Page:A Dictionary of Music and Musicians vol 3.djvu/668

From Wikisource
Jump to: navigation, search
This page needs to be proofread.



��very curious however to observe Haward's simple alphabetical lettering, and to contrast it with the Hexachord names then passing away. There is a virginal (oblong spinet) in York Museum, made in 1651 by Thomas White, on the keys of which are monograms of Gamaut (bass G) and the three clef keys F fa ut, C sol fa ut, and G sol re ut !

Mace, in ' Musick's Monument* (London, 1676), refers to John Hay ward as a ' harpsichon' maker, and credits him with the invention of the Pedal for changing the stops. There was a spinet by one of the Haywards or Hawards left by Queen Anne to the Chapel Royal boys. It was used as a practising instrument until the chorister days of the late Sir John Goss, perhaps even later.

Stephen Keene was a well-known spinet-maker in London in the reign of Queen Anne. His spinets, showing mixed Hitchcock and Haward features, accepting Mr. Hughes's instrument as a criterion, reached the highest perfection of spinet tone possible within such limited dimen- sions. The Baudin spinet, dated 1723, which belonged to the late Dr. Kimbault, and is en- graved in his History of the Pianoforte, p. 69, is now in the possession of Mr. Taphouse of Oxford. Of later 18th-century spinets we can refer to a fine one by Mahoon, dated 1747, belonging to Mr. W. H. Cummingg, and there is another by that maker, who was a copyist of the Hitchcock s, at S. Kensington Museum. Sir F. G. Ouseley owns one by Haxby of York, 1 766 ; and there is one by Baker Harris of London, 1776, in the Music School at Edinburgh. Baker Harris's were often sold by Longman & Broderip, the predecessors in Cheapside of Clementi & Collard. It is not surprising that an attempt should have been made, while the pianoforte was yet a novelty, to construct one in this pleasing wing-shape. Crang Hancock, of Tavistock Street, Covent Gar- den, made one in 1782 which was long in the possession of Mr. Walter Broadwood. It is now at Godalming. [A.J.H.]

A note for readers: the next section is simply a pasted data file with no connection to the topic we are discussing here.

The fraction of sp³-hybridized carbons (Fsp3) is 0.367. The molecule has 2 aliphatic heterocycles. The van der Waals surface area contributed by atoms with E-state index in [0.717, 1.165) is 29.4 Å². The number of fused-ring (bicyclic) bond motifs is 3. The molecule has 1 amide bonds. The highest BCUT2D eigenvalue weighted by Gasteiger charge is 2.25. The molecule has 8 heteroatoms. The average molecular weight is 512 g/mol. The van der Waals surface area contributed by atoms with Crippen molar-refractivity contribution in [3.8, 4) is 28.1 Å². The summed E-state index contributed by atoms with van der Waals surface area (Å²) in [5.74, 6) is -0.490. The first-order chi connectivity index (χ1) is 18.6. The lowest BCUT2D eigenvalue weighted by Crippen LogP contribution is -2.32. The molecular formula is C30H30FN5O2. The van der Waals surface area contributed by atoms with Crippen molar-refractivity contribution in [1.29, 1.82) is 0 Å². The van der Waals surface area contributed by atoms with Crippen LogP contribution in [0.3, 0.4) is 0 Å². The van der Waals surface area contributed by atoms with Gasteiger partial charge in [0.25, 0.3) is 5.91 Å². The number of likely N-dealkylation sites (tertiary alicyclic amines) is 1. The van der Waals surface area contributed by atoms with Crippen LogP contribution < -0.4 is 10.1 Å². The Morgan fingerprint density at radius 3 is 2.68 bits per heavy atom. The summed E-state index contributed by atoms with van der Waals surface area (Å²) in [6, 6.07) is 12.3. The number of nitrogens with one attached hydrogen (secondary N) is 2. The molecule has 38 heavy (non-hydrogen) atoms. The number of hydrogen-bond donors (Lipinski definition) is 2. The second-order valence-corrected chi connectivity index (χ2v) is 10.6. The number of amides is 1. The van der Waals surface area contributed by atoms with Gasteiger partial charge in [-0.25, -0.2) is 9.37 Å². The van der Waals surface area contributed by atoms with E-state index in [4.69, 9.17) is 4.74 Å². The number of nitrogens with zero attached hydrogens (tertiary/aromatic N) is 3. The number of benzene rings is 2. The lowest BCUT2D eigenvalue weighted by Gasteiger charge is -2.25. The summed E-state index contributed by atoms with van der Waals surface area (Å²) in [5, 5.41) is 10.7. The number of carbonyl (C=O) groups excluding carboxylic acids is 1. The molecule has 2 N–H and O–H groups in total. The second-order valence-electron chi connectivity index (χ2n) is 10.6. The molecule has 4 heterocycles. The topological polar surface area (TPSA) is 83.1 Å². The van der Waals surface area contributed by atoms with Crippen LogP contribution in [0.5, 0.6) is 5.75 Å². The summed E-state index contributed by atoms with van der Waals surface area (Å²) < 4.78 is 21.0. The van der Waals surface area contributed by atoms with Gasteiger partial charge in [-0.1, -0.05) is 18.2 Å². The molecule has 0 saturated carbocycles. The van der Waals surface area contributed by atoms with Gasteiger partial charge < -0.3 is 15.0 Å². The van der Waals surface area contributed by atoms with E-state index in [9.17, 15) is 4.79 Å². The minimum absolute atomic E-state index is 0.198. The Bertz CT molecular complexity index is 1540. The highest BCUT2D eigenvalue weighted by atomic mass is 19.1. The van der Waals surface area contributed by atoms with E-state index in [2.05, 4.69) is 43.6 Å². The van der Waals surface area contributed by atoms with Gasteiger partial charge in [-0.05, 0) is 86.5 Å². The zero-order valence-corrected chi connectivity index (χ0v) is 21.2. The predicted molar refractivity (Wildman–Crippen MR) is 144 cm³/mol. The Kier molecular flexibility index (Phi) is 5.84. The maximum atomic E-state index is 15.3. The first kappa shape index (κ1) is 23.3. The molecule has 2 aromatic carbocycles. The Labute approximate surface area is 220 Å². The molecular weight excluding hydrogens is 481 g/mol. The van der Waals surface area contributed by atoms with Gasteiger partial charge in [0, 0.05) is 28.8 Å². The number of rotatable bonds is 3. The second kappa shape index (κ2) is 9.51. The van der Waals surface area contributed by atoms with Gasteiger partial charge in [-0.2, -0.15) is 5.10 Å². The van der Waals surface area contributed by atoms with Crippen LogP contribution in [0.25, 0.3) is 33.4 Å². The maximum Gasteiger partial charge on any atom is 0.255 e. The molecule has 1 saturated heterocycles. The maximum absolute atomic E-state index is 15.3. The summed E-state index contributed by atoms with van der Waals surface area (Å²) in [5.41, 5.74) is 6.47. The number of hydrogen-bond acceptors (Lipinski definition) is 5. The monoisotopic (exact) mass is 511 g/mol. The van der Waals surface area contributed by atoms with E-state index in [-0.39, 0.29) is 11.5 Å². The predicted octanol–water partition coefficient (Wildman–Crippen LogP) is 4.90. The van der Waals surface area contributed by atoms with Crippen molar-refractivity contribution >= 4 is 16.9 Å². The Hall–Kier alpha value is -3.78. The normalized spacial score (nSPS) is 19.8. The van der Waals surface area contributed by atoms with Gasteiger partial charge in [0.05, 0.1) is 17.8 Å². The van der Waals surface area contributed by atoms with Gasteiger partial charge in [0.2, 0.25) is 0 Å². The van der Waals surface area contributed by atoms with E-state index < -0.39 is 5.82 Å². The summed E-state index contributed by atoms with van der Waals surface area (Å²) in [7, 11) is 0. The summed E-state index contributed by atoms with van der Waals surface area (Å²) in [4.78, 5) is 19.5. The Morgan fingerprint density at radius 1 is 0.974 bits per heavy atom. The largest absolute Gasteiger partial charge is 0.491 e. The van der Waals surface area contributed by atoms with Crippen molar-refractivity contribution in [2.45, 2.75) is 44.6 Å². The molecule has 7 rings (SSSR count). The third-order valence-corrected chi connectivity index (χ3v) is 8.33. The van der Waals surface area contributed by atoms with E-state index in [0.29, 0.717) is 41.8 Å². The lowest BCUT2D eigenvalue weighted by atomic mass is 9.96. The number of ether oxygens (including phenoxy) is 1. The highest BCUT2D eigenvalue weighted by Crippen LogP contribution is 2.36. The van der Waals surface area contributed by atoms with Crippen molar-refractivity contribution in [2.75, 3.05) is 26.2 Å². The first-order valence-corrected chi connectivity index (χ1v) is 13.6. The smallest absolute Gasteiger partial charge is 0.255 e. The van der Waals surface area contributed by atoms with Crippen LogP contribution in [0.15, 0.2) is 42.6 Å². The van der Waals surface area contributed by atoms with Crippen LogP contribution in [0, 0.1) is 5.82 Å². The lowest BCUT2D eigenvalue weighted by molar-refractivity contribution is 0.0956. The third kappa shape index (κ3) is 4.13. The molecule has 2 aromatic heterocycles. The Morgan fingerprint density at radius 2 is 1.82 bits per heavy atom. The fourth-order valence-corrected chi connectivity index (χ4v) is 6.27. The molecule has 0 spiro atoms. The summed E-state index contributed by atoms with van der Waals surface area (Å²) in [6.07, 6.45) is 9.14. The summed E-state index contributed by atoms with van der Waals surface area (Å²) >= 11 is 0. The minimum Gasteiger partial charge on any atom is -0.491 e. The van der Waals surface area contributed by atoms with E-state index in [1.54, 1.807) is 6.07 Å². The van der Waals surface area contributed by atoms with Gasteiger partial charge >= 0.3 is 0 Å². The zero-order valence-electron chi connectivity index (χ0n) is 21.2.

SPIRITOSO, i.e. 'spiritedly,' is, like CON SPI- BiTp, a designation of style rather than of pace. It is occasionally met with in Haydn, rarely in Mozart, and in not one of Beethoven's original works. In his many arrangements of national airs 'Spirituoso' occurs not unfrequently, as in op. 107, no. 10 ; op. 108, nos. 13, 22 ; but he pro- bably found it on the copies sent him. Brahms, with a touch of wonted conservatism, uses Con Spirito in the Finale of his and Symphony. [G.]

SPITTA, JULIUS AUGUST PHILIPP, a well- known musical litterateur, son of the author of the ' Psalter und Harfe'; born at Wechold, Hanover, Dec. 27, 1841 ; studied at Gottingen, and afterwards taught at Reval, Sondershausen, and Leipzig, where he took part in the founding of the Bachverein in 1874. So great was his progress during this time, that in 1875 ho was made Professor of Musical history in the Berlin university, and Perpetual Secretary to the Aca- demy of Arts there. At Easter of the same year he became teacher of musical History in